Bee Investigator: If 'Microsoft' calls, suspect a scam

snowicki@modbee.comApril 28, 2013 

  • ABOUT THE REPORTER
    alternate textSue Nowicki
    Title: Columnist, Faith & Family reporter
    Coverage areas: Weekly consumer column, plus features and news stories
    Bio: Sue Nowicki has worked at The Bee since 1982. She earned a Bachelor of Journalism degree from The University of Missouri, Columbia, and enjoys answering readers' questions and telling their stories.
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— Alicia Miller is a senior who has received numerous calls from people who claim to represent Microsoft.

"They say my computer has been compromised and they need $300 to fix the problem or it will get much worse," she said. "At first, I believed them, and I almost gave them my credit card the first time. I told them I needed to think about it. I called my son and he said, 'Mom, I doubt Microsoft would be calling you personally.' "

She did the right thing. Asking for time to think it over and calling a trusted friend or relative are two of the FBI's tips on avoiding cyberfraud.

Miller said she tried calling local law enforcement, but never reached anyone who could help her.

"It just seems like nobody cares," she said. "I thought they did computer crimes these days."

She said the calls continued until she took note of the number. The next time, she said that the caller had reached the police department and asked how she could help. The caller hung up immediately.

"I'll probably get in trouble, but I had to do something," she said.

I don't think there's a law against defrauding the defrauders, but I could be wrong. I know this 70-something woman is telling the truth because my husband has received the same phone calls. For that matter, so has the wife of the Modesto Police Department's Philip Weber, a detective with the unit that handles high-tech crimes.

"We don't specifically deal with this because the people who are doing the criminal activity aren't from here — they're from Nigeria or elsewhere," Weber said. "The best way we deal with these issues is to educate people: Don't give out that type of personal information.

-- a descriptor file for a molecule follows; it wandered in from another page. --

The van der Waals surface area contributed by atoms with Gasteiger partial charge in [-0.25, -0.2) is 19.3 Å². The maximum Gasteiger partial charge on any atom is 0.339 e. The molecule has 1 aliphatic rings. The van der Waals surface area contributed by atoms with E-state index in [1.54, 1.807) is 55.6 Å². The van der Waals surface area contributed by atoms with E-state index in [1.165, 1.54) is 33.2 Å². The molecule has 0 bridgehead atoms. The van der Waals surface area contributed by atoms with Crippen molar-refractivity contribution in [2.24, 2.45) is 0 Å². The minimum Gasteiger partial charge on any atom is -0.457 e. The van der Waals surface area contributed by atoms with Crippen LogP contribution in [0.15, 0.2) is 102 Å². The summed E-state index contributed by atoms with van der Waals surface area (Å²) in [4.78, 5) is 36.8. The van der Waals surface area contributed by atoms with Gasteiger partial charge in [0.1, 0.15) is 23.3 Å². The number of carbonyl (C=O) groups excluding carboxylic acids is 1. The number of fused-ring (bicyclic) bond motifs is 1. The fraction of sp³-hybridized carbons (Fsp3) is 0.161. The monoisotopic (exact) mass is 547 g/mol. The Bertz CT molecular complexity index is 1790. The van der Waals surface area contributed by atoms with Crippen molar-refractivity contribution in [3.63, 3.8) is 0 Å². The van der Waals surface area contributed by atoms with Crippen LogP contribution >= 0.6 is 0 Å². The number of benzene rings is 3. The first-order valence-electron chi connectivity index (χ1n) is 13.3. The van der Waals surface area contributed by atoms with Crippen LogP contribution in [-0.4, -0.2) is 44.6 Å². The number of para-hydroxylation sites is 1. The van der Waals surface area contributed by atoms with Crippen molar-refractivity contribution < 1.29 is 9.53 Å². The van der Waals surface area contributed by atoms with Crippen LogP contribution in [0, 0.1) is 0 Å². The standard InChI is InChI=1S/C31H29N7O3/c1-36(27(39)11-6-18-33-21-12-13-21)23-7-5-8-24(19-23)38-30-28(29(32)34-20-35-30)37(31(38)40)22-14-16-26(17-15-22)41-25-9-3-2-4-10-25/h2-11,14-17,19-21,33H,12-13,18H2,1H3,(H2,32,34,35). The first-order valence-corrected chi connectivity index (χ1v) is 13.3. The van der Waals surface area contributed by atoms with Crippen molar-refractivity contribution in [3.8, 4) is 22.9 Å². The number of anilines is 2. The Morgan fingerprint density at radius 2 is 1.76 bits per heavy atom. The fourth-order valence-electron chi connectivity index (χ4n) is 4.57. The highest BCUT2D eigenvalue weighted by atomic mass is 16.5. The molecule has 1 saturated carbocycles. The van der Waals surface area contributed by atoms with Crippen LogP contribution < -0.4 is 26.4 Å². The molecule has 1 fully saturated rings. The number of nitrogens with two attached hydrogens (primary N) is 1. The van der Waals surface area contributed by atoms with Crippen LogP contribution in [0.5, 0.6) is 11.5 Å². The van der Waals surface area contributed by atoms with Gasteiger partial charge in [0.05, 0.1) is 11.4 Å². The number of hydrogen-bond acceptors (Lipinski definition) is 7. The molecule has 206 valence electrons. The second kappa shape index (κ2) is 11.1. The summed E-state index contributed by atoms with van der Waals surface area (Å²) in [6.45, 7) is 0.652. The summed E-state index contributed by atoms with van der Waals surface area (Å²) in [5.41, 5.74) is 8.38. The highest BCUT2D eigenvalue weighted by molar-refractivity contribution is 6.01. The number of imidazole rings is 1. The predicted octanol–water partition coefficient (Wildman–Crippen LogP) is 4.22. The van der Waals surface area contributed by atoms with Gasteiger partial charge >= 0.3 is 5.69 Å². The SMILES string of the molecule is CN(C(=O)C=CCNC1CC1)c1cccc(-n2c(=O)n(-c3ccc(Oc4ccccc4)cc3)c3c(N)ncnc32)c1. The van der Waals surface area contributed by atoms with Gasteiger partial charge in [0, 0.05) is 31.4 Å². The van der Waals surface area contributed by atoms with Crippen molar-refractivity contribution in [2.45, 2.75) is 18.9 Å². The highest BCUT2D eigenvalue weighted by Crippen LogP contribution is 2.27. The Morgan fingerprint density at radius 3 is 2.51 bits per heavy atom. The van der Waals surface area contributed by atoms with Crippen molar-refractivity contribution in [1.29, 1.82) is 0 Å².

"My wife gets those calls from people who say they are calling from Microsoft and they see she has a bug on her computer. She just hangs up on them. That's the best way to deal with them."

He said phone scammers will use a variation on that Microsoft scheme, but always are "trying to trick you to give out your information over the phone or over email, or to wire them money."

Sgt. Anthony Bejaran of the Stanislaus County Sheriff's Department said he's also seen scams claiming the recipient has won the lottery somewhere. The person receiving those calls or emails is instructed to send personal banking information so the winnings can be placed in the right account.

The goal is to get enough information to steal your money or your identity. Either can be profitable.

He agreed with Weber that local law enforcement doesn't place a high priority on such reports.

"These kind of calls are not something a deputy is going to respond to," he said. "People should file an online report."

To do that, visit www.scsdonline.com and click on the link to the online reporting system near the top of the page. Or call the nonemergency dispatch number: (209) 552-3900.

Weber said scam victims in Modesto can file a report with the MPD, but added that because the calls often originate from other countries, officials in the Customs and Homeland Security agencies usually are the ones to investigate such crimes.

He also recommends an anti-scamming website, www.antiphishing.org, where people can report cybercrimes, find information on popular schemes and get tips on avoiding similar scams.

A link from that website to the FBI's cyberfraud page gives these tips:

Some warning signs of telemarketing fraud — what a caller may tell you:

• "You must act 'now' or the offer won't be good."

• "You've won a 'free' gift, vacation, or prize. But you have to pay for 'postage and handling' or other charges."

• "You must (immediately) send money, give a credit card or bank account number, or have a check picked up by courier."

• "You can't afford to miss this 'high-profit, no-risk' offer."

If you hear these or similar "lines" from a telephone salesperson, just say "no" and hang up the telephone.

The FBI offers this advice:

• Don't pay in advance for services. Pay for services only after they are delivered.

• Never send money or give out personal information such as credit card numbers and expiration dates, bank account numbers, dates of birth, or Social Security numbers to unfamiliar companies or unknown people.

• If you have information about a fraud, report it to state, local, or federal law enforcement agencies. You can file that complaint online at www.ic3.gov/default.aspx or report it to any FBI office.

NEXT WEEK: Bathrooms in city parks.

Send questions to Sue Nowicki at snowicki@modbee.com, fax to (209) 578-2207 or mail to P.O. Box 5256, Modesto 95352-5256.

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